This is a library book from work, not all that recent, but reiterating messages that are only refined and improved in newer textbooks. I'm attending the level 2 Behaviour Change course next week, so this has helped to remind me of the areas that I'm aware need more attention.

Image of the book cover

Relics of the Dead
by Ariana Franklin
"Medieval Glastonbury - human remains have been uncovered. Are these the bones of King Arthur and Guinevere? On hearing of this momentous discovery, King Henry II demands evidence that the legendary Arthur is dead. So he calls upon his Mistress of the Art of Death, anatomist Adelia Aguilar, to examine the bones."
I like the way this writer puts her mysteries together, making for a book that I end up reading at a wild gallop, reaching the end, and thinking, "I should have read that more slowly, I'm sure I would have enjoyed it even more." But when there's a plot to untangle I can't slow down - one reason that audio books are so satisfying for me: they make me read at a pace that forces me to absorb every word without skipping through.

Saturday, 7 June 2014

Shopping and running

Two croquet players and a garden urn with flowers
Just a nice picture from 2004

Good news

The gastroparesis article is finished, the editor seems to like it, and has sent a pro-forma invoice for me to submit. They are going to pay me! Given the amount of time it took, the hourly rate probably works out at less than the minimum wage, and I ought to declare it for tax, but on the whole I think this qualifies as good news. Finishing the writing has freed up my Tuesdays for more interesting things.

I have been on a shopping spree. Nearly all online, of course, but still, it felt like going into the street and throwing money at things that I've wanted to get for a very long time but it was just too much effort to go into shops. Quite ordinary things mostly: a dish drainer tray, oven gloves, electronic kitchen scales, a new kitchen bin. The bin is not ordinary because it is a luxury touch-top item from Brabantia and cost more than all the other purchases put together, but it is a thing of beauty while being utterly functional.

I also bought a new mobile phone, or more accurately, a phone contract that comes with a new mobile phone. It had taken me two years to bump up against the limitations of my first smartphone, but eventually I realised that I should be able to download more than two apps and use the camera without it seizing up. It took a few long sessions on the Internet and a fairly extended discussion in a shop, but my new mobile has changed my views on smartphones, and has excelled in an entirely unexpected field - my running.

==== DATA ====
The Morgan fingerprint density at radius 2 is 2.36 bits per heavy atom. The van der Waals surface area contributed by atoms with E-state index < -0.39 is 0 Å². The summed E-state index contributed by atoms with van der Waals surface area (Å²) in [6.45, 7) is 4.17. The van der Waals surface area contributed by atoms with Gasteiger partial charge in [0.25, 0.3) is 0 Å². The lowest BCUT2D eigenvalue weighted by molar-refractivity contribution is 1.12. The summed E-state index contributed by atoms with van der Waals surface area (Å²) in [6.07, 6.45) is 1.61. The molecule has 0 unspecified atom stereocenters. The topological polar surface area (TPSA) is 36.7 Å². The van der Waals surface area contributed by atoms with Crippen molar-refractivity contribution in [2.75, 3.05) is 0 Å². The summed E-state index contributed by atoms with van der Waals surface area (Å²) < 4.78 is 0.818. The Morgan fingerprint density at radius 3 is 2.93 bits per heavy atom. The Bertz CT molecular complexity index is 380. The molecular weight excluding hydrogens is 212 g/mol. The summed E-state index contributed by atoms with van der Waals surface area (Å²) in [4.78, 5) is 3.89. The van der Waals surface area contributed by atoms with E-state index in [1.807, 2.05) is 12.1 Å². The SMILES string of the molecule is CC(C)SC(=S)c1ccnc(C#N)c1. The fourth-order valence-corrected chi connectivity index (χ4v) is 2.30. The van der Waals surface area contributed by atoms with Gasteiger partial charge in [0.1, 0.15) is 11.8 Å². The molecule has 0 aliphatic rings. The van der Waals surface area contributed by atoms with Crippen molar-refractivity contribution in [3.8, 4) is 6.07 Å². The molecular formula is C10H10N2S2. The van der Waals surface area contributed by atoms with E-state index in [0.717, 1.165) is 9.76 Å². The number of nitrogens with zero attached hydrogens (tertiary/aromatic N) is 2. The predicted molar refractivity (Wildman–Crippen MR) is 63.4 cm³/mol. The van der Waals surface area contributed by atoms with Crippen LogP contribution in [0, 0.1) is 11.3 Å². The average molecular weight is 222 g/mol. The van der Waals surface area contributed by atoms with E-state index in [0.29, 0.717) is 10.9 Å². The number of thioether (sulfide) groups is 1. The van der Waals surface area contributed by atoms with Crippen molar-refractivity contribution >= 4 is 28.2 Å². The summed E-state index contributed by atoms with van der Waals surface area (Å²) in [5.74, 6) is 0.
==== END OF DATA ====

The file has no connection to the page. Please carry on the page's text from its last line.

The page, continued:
I downloaded an app that used the GPS signal to track my location and speed. This was hopeless on the old mobile, but the new one coped very well. I turned the app on at the start of the run and then examined it at the end and it told me all about my route and speed and it was great. Then it emailed me a link to create a Spotify playlist, so I thought that would be fun. I no longer need or want the plinky-plonky music that came with the Couch to 5k podcast, but it's much less boring to run when listening to music.

The revelation came when I managed to put all these things together for my second Parkrun. The phone was robust enough to access and play the music, and I started up the running app alongside it and they both worked together, and I plugged in the earphones and I could listen as I ran. It wasn't even raining. All of a sudden, a few minutes into the run, the music was interrupted for a second and the running app gave me an update on how I was doing - how far and how fast I had run. I'm no newcomer to the power of the Interwebnets, but this was a combination of utility and ease of use that I found astounding.

So my running career has culminated in a time of 35-and-a-bit minutes for 5 km, which I am very pleased with. A friend was also there on Saturday, and speaking to him afterwards I was sure that I wasn't going to do any more runs, because all the way through I'd been thinking how tedious it all was, and how much more fun it is playing badminton. Subsequently, however, I looked back on the event with some pleasure, and now I'm not so sure that I won't do it again. I think our holiday will get in the way, but we'll see.